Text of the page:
In practice, when gathering data through the service ScraperWiki we often encountered rate limiting, which we were powerless to affect. Even with yourTwapperKeeper, for example, one needs to have better than average IT skills in order to implement an effective data collection method (see Bruns & Liang for an overview of what might be needed). This can, of course, be addressed by working with colleagues with the appropriate skills and may lead to interesting cross-disciplinary collaborations. However, should you wish to search the historical archive of tweets (for example: searching for tweets concerning the UK riots in 2011) this is not possible through the API and you will have to pay a commercial reseller of twitter data, or ‘certified partner‘ in the jargon, to get those data. Therefore, in order to have a chance at gathering data, researchers using the API need to be opportunist and set ‘scrapes’ of data running as close in time to the activities of interest as possible.
Equally, if one uses broad enough search terms it is entirely possible that the volume of tweets matching the criteria is such that it is not possible to harvest them before they drop out of the free-to-access pool of data before your search can reach them. Therefore, API-based data gathering for research is best suited to opportunistic highly specific searches (such as the UK badger cull), rather than topics that significantly trend (such as anything to do with an international celebrity).
At the beginning of the Contagion project we accessed the API through the easy-to-use third party online system ScraperWiki. With that system it was easy for us to set up ‘scrapes’ for tweets and search and order the data we retreived, download it and analyse it in various ways. However, earlier this year, ScraperWiki had their access to the Twitter API revoked. The tools for searching and collecting Twitter data were stopped and never reactivated. We have therefore had to seek alternative means of accessing data.
A political economy of ‘big data’
Perhaps the more serious issue to which this situation of access to data alludes is the proprietary nature of access, and indeed the data itself. While (largely unlimited) use of Twitter as a service is free to any user that signs up, access to the data on the platform is not. Twitter is, of course, a business. Just like many other ‘social’ platforms the data Twitter receives from its users is valuable and can be packaged as a commodity. There is therefore a political economy to this kind of ‘big data’ and accordingly political economic issues for ‘big data’ research.
Access is a commodity
If a researcher relies on the free API access to a platform, with its attendant vagaries of how much data one can access and for how long, then that researcher is at the mercy of the changing limits and access policies of that API. On the other hand, if one pays for access to data, to avoid the uncertainty of access (how much data and for how long), then expect to pay handsomely. Both main ‘certified partners’ that sell access to Twitter data, Datasift and Gnip (recently bought by Twitter), render access a commodity – you not only pay for the data but also for the processing power/time it takes to extract it and the ‘enrichments’ they add, by resolving shortened URLs for you, attributing sentiment to a given tweet (positive, neutral, negative) and so on.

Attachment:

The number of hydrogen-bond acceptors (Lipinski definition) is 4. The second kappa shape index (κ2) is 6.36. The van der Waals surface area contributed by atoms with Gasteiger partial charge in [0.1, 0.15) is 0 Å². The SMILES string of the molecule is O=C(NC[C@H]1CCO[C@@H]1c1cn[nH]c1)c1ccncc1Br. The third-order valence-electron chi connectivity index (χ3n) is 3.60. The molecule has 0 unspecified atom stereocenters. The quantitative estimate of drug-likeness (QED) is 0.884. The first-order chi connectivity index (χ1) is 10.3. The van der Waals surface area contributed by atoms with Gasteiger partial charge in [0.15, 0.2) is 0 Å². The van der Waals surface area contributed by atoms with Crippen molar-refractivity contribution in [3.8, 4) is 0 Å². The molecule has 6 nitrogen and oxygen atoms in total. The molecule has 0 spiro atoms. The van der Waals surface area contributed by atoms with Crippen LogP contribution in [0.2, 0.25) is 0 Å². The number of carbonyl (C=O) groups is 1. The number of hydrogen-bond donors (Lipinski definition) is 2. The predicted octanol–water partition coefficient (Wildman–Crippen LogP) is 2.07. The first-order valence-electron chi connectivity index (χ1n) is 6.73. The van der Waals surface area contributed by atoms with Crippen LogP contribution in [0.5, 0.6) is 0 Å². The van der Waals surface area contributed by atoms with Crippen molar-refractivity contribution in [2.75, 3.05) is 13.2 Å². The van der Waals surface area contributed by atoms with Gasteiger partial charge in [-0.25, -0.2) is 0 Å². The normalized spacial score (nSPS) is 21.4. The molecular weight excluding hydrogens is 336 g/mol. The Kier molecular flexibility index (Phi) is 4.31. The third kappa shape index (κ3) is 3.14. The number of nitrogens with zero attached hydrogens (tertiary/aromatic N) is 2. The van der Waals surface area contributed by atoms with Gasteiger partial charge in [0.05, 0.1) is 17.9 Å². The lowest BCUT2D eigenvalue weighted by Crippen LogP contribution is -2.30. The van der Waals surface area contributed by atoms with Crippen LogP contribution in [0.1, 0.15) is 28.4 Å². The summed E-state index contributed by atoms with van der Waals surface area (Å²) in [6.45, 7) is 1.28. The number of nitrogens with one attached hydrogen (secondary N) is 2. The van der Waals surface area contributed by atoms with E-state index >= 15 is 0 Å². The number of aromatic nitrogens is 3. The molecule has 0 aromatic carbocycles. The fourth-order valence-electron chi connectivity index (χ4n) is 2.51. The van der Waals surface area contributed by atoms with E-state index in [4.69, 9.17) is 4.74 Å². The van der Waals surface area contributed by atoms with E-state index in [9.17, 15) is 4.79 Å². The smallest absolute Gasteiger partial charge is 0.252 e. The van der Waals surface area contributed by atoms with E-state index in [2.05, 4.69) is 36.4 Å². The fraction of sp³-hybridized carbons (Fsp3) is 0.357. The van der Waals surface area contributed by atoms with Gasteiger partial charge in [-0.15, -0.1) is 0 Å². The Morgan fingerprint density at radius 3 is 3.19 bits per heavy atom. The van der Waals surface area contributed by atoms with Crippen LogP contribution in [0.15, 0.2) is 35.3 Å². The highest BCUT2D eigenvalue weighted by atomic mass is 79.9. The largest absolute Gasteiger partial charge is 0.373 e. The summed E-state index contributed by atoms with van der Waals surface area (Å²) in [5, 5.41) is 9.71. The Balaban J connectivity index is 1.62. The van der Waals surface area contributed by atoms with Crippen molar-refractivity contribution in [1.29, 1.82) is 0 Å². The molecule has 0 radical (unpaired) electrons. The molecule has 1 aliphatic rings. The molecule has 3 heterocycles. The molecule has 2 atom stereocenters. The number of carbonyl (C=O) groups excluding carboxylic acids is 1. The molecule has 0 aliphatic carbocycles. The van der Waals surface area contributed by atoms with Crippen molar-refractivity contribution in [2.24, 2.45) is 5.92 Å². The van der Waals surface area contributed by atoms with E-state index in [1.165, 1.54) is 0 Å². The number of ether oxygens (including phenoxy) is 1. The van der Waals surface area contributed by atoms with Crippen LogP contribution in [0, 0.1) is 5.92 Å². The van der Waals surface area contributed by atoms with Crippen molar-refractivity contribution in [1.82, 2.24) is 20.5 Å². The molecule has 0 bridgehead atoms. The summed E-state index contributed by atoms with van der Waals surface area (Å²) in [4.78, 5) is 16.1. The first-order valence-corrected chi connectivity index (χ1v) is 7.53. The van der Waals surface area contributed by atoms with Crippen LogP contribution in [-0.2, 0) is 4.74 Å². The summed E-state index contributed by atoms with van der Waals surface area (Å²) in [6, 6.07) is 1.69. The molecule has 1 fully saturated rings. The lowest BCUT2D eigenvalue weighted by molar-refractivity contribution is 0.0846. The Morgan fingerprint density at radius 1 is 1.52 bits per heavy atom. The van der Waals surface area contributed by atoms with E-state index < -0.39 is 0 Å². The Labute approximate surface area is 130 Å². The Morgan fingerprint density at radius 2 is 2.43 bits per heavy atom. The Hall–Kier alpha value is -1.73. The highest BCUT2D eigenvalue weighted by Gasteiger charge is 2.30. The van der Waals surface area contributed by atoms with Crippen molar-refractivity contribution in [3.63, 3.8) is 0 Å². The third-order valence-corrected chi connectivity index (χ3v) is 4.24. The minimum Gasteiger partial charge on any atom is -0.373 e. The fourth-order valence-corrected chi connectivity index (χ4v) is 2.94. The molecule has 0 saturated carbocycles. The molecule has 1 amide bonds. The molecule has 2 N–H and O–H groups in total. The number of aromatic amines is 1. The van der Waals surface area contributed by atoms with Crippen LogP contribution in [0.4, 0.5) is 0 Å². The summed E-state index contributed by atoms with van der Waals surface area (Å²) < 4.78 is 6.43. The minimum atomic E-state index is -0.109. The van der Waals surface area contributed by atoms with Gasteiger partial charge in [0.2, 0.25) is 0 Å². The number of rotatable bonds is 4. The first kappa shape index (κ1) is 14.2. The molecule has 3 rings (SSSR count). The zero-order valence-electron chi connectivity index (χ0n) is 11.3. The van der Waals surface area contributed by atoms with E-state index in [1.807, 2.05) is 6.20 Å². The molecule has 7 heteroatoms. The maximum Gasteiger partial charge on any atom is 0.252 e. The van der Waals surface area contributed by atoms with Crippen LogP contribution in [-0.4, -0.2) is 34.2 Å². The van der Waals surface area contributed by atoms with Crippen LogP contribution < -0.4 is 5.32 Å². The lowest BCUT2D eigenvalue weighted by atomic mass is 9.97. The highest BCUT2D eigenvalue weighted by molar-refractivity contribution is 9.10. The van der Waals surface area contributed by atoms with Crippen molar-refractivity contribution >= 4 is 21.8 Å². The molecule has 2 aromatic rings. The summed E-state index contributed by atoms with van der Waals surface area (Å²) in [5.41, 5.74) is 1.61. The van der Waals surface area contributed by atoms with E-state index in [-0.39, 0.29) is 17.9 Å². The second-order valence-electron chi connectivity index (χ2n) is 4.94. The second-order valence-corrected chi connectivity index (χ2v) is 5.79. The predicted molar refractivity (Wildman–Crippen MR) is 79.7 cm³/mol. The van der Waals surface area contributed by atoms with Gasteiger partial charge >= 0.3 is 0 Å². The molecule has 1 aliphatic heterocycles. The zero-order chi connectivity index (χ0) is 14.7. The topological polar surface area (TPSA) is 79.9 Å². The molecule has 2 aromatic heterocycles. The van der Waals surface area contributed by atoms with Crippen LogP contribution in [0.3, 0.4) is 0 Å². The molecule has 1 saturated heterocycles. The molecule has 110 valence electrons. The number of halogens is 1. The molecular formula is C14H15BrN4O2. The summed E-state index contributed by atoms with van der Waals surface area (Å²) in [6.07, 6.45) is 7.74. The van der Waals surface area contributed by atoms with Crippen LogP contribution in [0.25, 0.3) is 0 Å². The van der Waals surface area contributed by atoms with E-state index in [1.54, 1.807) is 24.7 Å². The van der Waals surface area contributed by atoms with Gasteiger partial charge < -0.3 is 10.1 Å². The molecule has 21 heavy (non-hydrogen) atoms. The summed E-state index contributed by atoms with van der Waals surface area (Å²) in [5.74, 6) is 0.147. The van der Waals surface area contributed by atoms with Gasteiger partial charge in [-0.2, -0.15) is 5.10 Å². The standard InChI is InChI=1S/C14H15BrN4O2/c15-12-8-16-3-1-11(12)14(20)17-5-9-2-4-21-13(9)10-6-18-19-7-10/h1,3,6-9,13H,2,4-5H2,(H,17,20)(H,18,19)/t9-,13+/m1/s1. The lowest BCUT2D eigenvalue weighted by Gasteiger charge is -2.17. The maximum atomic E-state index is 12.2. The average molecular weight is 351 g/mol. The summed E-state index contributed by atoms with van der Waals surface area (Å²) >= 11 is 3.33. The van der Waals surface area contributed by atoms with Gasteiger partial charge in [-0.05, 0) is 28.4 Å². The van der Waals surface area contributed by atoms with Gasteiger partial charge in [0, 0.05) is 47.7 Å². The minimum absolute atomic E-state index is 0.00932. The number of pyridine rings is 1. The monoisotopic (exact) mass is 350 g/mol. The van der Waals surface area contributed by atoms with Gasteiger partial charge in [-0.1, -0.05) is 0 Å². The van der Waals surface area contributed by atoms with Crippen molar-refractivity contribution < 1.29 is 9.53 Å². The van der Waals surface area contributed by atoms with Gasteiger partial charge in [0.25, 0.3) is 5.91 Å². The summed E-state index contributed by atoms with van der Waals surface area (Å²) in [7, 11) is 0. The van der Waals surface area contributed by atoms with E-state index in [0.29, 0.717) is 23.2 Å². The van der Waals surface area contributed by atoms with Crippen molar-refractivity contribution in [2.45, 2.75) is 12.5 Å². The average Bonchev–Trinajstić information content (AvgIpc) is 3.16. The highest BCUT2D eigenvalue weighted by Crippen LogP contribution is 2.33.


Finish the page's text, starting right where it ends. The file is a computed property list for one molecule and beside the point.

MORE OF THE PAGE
The costs charged by ‘resellers’ of data are not insignificant in terms of typical research budgets, with some charging through a subscription model – requiring customers to commit for a minimum of six months. Twitter themselves have advertised their own ‘data grant‘ scheme, which came into operation this year, and offered a limited number of opportunities to access data through a competitive application process, not dissimilar to funding grant calls. Of the 1300 applicants only 6 (or 0.5%) were granted data (the numbers here come from this Fortune article).
Data are proprietary goods
The corollary to gaining access to proprietary data is that the license one agrees to abide by for access to Twitter data states that you cannot share that data. Therefore, investing in any form of data access (via the API or a ‘reseller’) through publicly funded research is problematic. For we are all asked to submit data attained in a publicly-funded project to data archives to allow other researchers to access and use it, which is prohibited by Twitter’s Terms of Service (1.4.1). As others have observed, it is possible to get around this by archiving only the unique ID code for each tweet and leaving it up to any future researchers to download the tweets using those IDs, thereby not breaching the Terms of Service. However, with the limits to the API outlined above, for a large corpus of tweets (> 1m, say) this might take a rather long time. A quick calculation suggests, using the status/lookup API, with one ‘access token’ it would take 13 hours 48 mins (at 100 tweets per request, 180 requests per 15 minutes = 72,000 tweets per hour) solid use of the API (without any hitches) to download 1 million tweets. Not impossible then, but perhaps significantly inconvenient – and reliant upon the system of unique IDs remaining the same for the foreseeable future. Furthermore, such restrictions may be suggested to run counter to the requirements set on research data gathered using UK research councils funds. The (UK) ESRC, who funded Contagion, have general principles in their Research Data Policy that suggest: